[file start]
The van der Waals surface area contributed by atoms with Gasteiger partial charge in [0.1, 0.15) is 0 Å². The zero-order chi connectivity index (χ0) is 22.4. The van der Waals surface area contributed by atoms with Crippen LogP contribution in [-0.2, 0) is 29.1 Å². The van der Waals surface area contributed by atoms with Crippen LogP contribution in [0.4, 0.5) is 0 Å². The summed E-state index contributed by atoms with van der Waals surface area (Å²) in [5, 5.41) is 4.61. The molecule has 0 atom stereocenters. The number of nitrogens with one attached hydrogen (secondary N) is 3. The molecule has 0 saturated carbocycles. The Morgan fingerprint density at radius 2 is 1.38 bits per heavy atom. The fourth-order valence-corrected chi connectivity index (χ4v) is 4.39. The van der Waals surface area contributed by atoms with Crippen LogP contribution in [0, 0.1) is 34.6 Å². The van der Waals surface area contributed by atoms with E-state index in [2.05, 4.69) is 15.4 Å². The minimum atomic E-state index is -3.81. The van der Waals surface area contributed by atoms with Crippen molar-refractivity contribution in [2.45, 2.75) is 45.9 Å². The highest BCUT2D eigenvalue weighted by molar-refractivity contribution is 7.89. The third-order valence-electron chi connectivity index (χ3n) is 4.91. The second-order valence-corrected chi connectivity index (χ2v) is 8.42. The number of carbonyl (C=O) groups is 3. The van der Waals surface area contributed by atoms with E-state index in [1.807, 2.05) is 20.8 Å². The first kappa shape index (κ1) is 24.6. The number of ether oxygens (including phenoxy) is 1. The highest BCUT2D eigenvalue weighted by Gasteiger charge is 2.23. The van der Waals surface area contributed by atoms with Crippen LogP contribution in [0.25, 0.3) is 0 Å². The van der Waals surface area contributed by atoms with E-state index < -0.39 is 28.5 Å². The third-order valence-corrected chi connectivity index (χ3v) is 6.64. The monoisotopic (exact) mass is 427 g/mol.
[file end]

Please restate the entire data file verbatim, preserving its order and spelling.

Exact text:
The van der Waals surface area contributed by atoms with Gasteiger partial charge in [0.1, 0.15) is 0 Å². The zero-order chi connectivity index (χ0) is 22.4. The van der Waals surface area contributed by atoms with Crippen LogP contribution in [-0.2, 0) is 29.1 Å². The van der Waals surface area contributed by atoms with Crippen LogP contribution in [0.4, 0.5) is 0 Å². The summed E-state index contributed by atoms with van der Waals surface area (Å²) in [5, 5.41) is 4.61. The molecule has 0 atom stereocenters. The number of nitrogens with one attached hydrogen (secondary N) is 3. The molecule has 0 saturated carbocycles. The Morgan fingerprint density at radius 2 is 1.38 bits per heavy atom. The fourth-order valence-corrected chi connectivity index (χ4v) is 4.39. The van der Waals surface area contributed by atoms with Crippen LogP contribution in [0, 0.1) is 34.6 Å². The van der Waals surface area contributed by atoms with E-state index in [2.05, 4.69) is 15.4 Å². The minimum atomic E-state index is -3.81. The van der Waals surface area contributed by atoms with Crippen molar-refractivity contribution in [2.45, 2.75) is 45.9 Å². The highest BCUT2D eigenvalue weighted by molar-refractivity contribution is 7.89. The third-order valence-electron chi connectivity index (χ3n) is 4.91. The second-order valence-corrected chi connectivity index (χ2v) is 8.42. The number of carbonyl (C=O) groups is 3. The van der Waals surface area contributed by atoms with E-state index in [1.807, 2.05) is 20.8 Å². The first kappa shape index (κ1) is 24.6. The number of ether oxygens (including phenoxy) is 1. The highest BCUT2D eigenvalue weighted by Gasteiger charge is 2.23. The van der Waals surface area contributed by atoms with Crippen LogP contribution in [0.25, 0.3) is 0 Å². The van der Waals surface area contributed by atoms with E-state index < -0.39 is 28.5 Å². The third-order valence-corrected chi connectivity index (χ3v) is 6.64. The monoisotopic (exact) mass is 427 g/mol.